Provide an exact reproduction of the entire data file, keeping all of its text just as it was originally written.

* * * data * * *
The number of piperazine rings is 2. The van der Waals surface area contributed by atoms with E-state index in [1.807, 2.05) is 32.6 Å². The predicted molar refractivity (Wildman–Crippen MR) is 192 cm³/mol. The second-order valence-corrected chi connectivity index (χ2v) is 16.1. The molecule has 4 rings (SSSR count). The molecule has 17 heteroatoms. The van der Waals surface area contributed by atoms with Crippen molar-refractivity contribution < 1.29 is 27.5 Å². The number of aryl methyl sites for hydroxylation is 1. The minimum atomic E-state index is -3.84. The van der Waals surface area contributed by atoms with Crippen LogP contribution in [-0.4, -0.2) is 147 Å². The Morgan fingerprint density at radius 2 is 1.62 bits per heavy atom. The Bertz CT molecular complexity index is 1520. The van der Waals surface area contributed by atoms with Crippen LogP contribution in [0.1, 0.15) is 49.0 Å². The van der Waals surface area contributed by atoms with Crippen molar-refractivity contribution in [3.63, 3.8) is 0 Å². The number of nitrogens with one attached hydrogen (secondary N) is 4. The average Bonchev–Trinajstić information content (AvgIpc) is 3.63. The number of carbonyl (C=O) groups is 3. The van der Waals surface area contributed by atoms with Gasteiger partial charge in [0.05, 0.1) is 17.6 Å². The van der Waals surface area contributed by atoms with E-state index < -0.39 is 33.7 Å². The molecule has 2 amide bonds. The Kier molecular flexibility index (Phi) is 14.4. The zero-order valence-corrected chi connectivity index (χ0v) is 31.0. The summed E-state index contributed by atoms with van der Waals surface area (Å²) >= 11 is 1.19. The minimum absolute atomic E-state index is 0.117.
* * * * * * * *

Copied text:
The number of piperazine rings is 2. The van der Waals surface area contributed by atoms with E-state index in [1.807, 2.05) is 32.6 Å². The predicted molar refractivity (Wildman–Crippen MR) is 192 cm³/mol. The second-order valence-corrected chi connectivity index (χ2v) is 16.1. The molecule has 4 rings (SSSR count). The molecule has 17 heteroatoms. The van der Waals surface area contributed by atoms with Crippen molar-refractivity contribution < 1.29 is 27.5 Å². The number of aryl methyl sites for hydroxylation is 1. The minimum atomic E-state index is -3.84. The van der Waals surface area contributed by atoms with Crippen LogP contribution in [-0.4, -0.2) is 147 Å². The Morgan fingerprint density at radius 2 is 1.62 bits per heavy atom. The Bertz CT molecular complexity index is 1520. The van der Waals surface area contributed by atoms with Crippen LogP contribution in [0.1, 0.15) is 49.0 Å². The van der Waals surface area contributed by atoms with Crippen molar-refractivity contribution in [3.63, 3.8) is 0 Å². The number of nitrogens with one attached hydrogen (secondary N) is 4. The average Bonchev–Trinajstić information content (AvgIpc) is 3.63. The number of carbonyl (C=O) groups is 3. The van der Waals surface area contributed by atoms with Gasteiger partial charge in [0.05, 0.1) is 17.6 Å². The van der Waals surface area contributed by atoms with E-state index < -0.39 is 33.7 Å². The molecule has 2 amide bonds. The Kier molecular flexibility index (Phi) is 14.4. The zero-order valence-corrected chi connectivity index (χ0v) is 31.0. The summed E-state index contributed by atoms with van der Waals surface area (Å²) >= 11 is 1.19. The minimum absolute atomic E-state index is 0.117.